By Barbara Falconer Newhall
You know your kids have turned into grown-ups when they listen to your advice. I don’t mean take your advice. I mean listen – gently and kindly – as you talk away about how you did things when you were their age. Or how you did things last week. Or how they might want to do things next week.
They listen as if you – if not your lovely, brilliant ideas – truly mattered.
To the best of my knowledge, the last time I took my parents’ advice was decades ago. I was an undergraduate at the University of Michigan intent on doing something important and challenging with my life – write poetry, go to law school, join the foreign service, get recruited by the CIA maybe.
But my father had something way less ambitious in mind for me. Taking his cue from the generations of schoolteaching women all over his family tree, he insisted that I earn a teaching
certificate. I obliged. I took the courses, did some substitute teaching, then went off to New York to become a writer.
After college, I pretty much stopped taking – or even listening to – my parents’ advice. If I had been a little more grown up, less contentious, and less opinionated, I might have listened, at least, and smiled fondly as they talked. That would have cost me nothing.
Somehow, my own children turned out differently. They manage to have a huge compassion for their dear mother and her what might be deeply antiquated ideas. They dote on her – and their dad, too, for that matter.
Christina cheerfully accepts – and quietly takes back to the store – the red shirts (“With your dark hair, you’d look smashing in red, Christina”) I send her for Christmas. Also the glittery blouse. (“Nice, but too dressy, Mom. I don’t go to cocktail parties.”) But, I’m happy to report, she keeps the sexy, drapey top that covered most, but not all, of her upper torso. (“Tim liked that one. I’m keeping it.”)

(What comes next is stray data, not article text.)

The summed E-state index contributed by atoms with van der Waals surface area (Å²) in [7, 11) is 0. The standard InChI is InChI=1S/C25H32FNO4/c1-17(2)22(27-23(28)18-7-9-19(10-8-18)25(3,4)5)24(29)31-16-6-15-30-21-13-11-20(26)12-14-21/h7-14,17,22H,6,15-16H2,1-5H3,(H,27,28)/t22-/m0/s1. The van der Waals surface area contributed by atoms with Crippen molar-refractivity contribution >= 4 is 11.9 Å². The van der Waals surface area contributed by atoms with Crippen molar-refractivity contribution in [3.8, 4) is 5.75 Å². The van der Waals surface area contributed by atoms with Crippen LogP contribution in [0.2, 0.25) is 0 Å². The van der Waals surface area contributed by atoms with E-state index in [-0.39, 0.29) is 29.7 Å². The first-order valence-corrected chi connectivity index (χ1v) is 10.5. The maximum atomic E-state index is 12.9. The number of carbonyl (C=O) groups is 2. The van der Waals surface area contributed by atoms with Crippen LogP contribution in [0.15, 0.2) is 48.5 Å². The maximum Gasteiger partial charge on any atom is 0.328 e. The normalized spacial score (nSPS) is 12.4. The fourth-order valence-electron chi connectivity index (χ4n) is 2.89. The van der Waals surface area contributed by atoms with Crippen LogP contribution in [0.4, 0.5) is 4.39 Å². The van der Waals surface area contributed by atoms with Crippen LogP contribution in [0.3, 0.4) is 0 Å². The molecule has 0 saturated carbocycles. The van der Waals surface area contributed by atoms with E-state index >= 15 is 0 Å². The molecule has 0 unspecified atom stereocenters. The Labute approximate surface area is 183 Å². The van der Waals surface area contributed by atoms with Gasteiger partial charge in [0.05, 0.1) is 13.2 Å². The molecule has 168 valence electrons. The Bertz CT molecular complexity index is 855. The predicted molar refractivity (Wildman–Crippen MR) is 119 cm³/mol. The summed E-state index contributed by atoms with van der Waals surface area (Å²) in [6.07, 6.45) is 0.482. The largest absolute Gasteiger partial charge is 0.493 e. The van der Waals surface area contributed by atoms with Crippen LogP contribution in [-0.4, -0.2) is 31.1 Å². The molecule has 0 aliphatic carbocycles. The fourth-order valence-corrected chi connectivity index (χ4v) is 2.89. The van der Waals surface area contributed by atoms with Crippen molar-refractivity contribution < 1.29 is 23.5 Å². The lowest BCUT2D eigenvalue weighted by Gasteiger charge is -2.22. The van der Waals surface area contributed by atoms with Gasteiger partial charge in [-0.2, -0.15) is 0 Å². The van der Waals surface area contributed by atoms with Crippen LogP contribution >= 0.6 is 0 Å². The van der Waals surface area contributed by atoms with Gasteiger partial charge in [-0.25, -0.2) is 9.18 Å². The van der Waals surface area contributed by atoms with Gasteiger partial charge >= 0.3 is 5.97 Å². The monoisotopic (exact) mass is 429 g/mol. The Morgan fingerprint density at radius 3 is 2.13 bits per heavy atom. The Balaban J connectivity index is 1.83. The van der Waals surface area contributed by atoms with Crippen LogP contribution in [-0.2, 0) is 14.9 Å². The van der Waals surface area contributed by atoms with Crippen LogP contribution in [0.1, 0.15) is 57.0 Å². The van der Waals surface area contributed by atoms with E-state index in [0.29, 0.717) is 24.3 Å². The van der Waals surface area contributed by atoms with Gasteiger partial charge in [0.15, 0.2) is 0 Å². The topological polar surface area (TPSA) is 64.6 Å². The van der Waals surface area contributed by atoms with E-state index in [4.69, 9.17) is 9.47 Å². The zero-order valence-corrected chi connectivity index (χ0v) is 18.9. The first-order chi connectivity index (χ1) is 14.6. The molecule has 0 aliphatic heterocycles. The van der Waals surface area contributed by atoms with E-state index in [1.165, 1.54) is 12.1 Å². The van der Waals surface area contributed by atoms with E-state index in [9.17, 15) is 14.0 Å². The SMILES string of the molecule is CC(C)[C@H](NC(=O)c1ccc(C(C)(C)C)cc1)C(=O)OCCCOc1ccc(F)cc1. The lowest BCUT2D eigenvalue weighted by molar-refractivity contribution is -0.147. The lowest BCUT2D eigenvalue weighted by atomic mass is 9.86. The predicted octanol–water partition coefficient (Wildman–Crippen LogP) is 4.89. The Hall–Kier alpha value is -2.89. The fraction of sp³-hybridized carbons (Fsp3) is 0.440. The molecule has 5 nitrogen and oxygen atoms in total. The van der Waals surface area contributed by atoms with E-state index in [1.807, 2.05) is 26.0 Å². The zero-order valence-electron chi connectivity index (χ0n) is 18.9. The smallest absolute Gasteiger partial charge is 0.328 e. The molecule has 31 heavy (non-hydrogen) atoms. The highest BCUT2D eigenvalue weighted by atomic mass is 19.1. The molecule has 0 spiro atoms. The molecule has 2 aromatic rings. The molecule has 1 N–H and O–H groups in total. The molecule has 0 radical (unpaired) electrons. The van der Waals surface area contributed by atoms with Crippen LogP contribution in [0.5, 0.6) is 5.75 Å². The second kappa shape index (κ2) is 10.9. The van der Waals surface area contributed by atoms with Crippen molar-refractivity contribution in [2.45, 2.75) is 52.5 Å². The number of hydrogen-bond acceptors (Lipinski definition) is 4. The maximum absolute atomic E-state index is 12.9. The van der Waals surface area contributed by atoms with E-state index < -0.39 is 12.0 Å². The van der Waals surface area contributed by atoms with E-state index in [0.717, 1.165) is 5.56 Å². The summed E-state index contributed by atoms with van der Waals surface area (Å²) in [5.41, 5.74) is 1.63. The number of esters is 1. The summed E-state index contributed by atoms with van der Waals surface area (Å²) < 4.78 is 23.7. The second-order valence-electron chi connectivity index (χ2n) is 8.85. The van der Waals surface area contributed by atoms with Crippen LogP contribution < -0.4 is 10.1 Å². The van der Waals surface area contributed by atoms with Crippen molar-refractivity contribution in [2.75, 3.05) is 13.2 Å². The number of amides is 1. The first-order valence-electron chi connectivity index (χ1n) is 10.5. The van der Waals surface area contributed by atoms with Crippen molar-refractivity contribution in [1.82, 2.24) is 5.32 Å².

Christina’s pretty good at compassionate, daughterly listening. But Peter and his wife achieved some kind of listening skills acme two weeks ago when they consented to let Jon and me accompany them on three days of house-hunting in Minneapolis, where (sigh, it’s so, so far from the San Francisco Bay Area) they are closing in on buying a house.
I did my best. I used my I statements. I buttoned my lip whenever the phrase “you should” popped to mind.
Carefully, I said things like, “Hmm. I smelled mold in the kitchen. Did you?”
And, “I’m pretty sure I saw a no-parking sign in front of the house.”
At a house with a glorious master bedroom suite in the attic and two kids bedrooms way downstairs, I volunteered, “Personally, I liked having all three bedrooms on the same floor when the kids were little. Peter slept right down the hall, and I could hear him if he climbed out of his crib – or came home really, really late after a night of clubbing.”
As we drove through the neighborhood Peter and Emily especially liked with its graceful old
pre-war, squeaky-floored, radiator-heated Tudors and colonials, I snapped pictures and exclaimed, “How beautiful.”
Later, driving through the mid-century traditional neighborhood that they were not so keen on, I took my photos and murmured, “Nice. Practical.”
I talked a lot. Because, as always, I had a lot on my mind.
What did Peter and my new daughter-in-law have to say in response to my three days of opinionating?
I have nothing to report. All they did was smile.
If you enjoyed this story, you might like “How to Grandmother When the Kids Live 2500 Miles Away,” “Getting a New Kitchen? Here Are the Five Things I Like Best About Mine” or “When a Grown Daughter Doesn’t Call — Or, How to Overmother a Twenty-Something.”